It shocks the reader, drawing into immediate focus how fragile life is. A person, one cherished and loved and depended on by all who knew him, gone in an instant.
an excerpt from Chapter 21 of Ralph Ellison's Invisible Man: the narrator is speaking at Tod Clifton's funeral.
"Can I say in twenty minutes what was building
twenty-one years and ended in twenty seconds? What are you waiting for,
when all I can tell you is his name? And when I tell you, what will you
know that you didn't know already, except perhaps, his name?...
... His name was Tod Clifton and he was full of illusions. He thought
he was a man when he was only Tod Clifton. He was shot for a simple
mistake of judgment and he bled and his blood dried and shortly
the crowd trampled out the stains."
(btw, you should read the rest of the speech. It's fantastic)
Whatever we build can be finished in an instant with the cutting of our thin mortal threads. What he built with twenty-one years of wisdom and sacrifice was finished in twenty seconds of poor judgement.
Purposeless death makes a story seem real. It makes a reader feel anger or sorrow, and if a story can make a reader feel anything, that's a story worth reading.
There's no bravery in danger, no sacrifice in war, no badassery in the time of darkest peril without permanent death.
There's one webcomic I read, Slightly Damned, and it explored both sides of the coin. There's Heaven, Hell, and Median (consider it equivalent to earth)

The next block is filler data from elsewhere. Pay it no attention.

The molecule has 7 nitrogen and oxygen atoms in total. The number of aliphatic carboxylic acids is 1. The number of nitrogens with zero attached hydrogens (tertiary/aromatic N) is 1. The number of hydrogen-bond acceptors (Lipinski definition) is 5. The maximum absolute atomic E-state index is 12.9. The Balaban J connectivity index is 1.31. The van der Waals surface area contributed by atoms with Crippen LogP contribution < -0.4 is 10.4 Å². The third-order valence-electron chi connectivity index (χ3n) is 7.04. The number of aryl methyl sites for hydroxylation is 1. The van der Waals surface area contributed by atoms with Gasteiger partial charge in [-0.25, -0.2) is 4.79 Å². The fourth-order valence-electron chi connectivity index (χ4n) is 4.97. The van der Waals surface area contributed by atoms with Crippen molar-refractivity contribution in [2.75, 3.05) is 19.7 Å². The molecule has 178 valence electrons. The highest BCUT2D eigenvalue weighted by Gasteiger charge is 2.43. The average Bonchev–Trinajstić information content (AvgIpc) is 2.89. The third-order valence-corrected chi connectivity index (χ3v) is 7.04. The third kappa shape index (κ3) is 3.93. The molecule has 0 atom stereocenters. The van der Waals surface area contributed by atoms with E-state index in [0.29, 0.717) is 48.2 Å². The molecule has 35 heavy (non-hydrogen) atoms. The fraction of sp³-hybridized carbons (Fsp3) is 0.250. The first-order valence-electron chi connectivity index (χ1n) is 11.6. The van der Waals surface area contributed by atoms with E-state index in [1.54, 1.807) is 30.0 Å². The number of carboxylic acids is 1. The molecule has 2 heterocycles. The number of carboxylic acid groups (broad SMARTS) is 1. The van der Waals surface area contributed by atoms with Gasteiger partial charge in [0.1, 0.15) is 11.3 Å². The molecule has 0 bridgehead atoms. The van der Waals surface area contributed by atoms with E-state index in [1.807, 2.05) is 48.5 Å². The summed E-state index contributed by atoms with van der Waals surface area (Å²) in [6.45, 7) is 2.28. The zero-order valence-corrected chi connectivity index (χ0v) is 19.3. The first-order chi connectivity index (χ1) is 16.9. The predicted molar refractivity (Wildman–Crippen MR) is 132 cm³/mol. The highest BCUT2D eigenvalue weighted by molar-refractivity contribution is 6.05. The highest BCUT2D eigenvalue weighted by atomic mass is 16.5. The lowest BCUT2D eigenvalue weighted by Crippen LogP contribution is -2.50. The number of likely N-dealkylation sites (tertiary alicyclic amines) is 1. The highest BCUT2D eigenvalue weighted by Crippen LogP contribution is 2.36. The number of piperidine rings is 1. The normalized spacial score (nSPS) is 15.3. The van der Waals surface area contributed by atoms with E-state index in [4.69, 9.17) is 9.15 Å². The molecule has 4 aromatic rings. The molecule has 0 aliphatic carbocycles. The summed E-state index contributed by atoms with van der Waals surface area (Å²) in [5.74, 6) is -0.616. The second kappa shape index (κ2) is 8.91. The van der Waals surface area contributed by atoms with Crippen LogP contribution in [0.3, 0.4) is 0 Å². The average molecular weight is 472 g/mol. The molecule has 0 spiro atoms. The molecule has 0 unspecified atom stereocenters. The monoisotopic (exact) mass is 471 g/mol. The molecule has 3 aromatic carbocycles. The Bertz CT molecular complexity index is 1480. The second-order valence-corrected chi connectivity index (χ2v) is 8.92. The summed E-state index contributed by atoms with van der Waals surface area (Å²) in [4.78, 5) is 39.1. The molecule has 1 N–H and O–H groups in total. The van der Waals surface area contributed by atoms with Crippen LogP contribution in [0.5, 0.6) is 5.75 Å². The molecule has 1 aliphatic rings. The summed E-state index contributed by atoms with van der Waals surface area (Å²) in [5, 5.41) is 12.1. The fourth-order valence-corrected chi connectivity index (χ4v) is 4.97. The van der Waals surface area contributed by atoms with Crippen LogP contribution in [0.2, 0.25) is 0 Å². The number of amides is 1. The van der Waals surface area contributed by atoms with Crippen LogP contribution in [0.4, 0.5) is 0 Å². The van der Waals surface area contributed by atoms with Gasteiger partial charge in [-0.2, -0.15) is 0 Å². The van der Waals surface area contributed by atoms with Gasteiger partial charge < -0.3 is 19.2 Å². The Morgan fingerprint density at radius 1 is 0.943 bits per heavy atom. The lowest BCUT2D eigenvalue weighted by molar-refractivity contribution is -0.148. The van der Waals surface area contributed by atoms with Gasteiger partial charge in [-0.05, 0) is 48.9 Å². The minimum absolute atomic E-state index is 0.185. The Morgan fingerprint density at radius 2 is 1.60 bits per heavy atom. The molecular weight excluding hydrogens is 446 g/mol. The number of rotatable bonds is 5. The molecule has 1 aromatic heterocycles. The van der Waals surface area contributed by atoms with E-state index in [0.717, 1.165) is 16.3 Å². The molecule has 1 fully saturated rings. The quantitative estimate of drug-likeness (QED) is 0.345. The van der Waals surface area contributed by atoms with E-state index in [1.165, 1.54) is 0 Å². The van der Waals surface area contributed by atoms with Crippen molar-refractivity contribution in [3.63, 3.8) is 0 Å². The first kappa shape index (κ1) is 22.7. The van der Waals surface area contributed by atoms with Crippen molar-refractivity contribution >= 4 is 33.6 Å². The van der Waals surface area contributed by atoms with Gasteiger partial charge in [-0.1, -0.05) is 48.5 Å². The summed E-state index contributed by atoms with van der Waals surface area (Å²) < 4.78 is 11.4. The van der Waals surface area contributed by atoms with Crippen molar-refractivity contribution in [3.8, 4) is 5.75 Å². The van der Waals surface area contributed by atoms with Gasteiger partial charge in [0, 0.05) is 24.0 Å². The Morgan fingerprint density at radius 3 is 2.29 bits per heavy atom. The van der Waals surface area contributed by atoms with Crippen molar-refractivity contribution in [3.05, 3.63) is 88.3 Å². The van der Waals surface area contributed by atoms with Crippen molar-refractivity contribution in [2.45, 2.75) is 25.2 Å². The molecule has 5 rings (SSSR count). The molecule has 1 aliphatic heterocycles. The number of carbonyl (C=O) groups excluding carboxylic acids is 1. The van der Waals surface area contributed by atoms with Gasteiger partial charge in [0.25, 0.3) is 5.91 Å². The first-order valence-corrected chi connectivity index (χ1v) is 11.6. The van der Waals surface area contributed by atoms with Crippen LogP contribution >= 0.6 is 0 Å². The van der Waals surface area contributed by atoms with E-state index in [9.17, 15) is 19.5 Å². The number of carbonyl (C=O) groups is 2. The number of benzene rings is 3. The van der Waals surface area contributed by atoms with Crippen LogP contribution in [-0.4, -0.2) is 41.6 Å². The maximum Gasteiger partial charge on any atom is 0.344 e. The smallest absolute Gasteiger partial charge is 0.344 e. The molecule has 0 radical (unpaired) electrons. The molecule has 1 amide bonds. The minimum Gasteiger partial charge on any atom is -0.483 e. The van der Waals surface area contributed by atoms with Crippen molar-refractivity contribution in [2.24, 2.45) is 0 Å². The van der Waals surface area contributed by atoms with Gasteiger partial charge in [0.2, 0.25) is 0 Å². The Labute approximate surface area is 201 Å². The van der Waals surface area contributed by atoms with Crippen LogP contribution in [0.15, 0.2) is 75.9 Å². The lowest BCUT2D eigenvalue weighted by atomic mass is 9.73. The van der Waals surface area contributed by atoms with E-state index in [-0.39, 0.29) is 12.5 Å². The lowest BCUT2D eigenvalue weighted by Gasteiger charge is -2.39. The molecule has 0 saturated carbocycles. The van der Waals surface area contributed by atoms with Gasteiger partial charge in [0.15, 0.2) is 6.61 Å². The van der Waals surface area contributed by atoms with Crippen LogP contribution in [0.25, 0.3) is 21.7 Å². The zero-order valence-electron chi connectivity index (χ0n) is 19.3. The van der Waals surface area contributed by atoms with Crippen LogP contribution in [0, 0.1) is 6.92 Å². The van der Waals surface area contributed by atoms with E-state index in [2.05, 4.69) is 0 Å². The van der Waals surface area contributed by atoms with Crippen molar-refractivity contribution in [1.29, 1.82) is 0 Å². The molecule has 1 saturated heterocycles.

Medians died and went to heaven or hell, and there are ways to get back to median from heaven or hell.
For Angels and Daemons, however, death was permanent. No souls. No nothing. When they die, there is nothing.
One of the supporting characters, a Daemon, died about 100 pages into the comic. The median character had already died. There was a deep sense of wrongness that for her, death was reversible, and it was just the irreversible End for the Daemon.
That's essentially what convinced me of the importance of permanent death. It makes courage and cowardice mean something, when the price of failure is the oblivion of eternity.
Oh and there is a distinct reason for the mammalian traits, but telling it would ruin a lot. Besides spoiler background story, I found it really difficult to make her face look distinctly feminine: what we see as feminine doesn't translate well to a face with a snout. Little quirks like the eye and jaw shape transfer ok, but the boobs very easily remove ambiguity.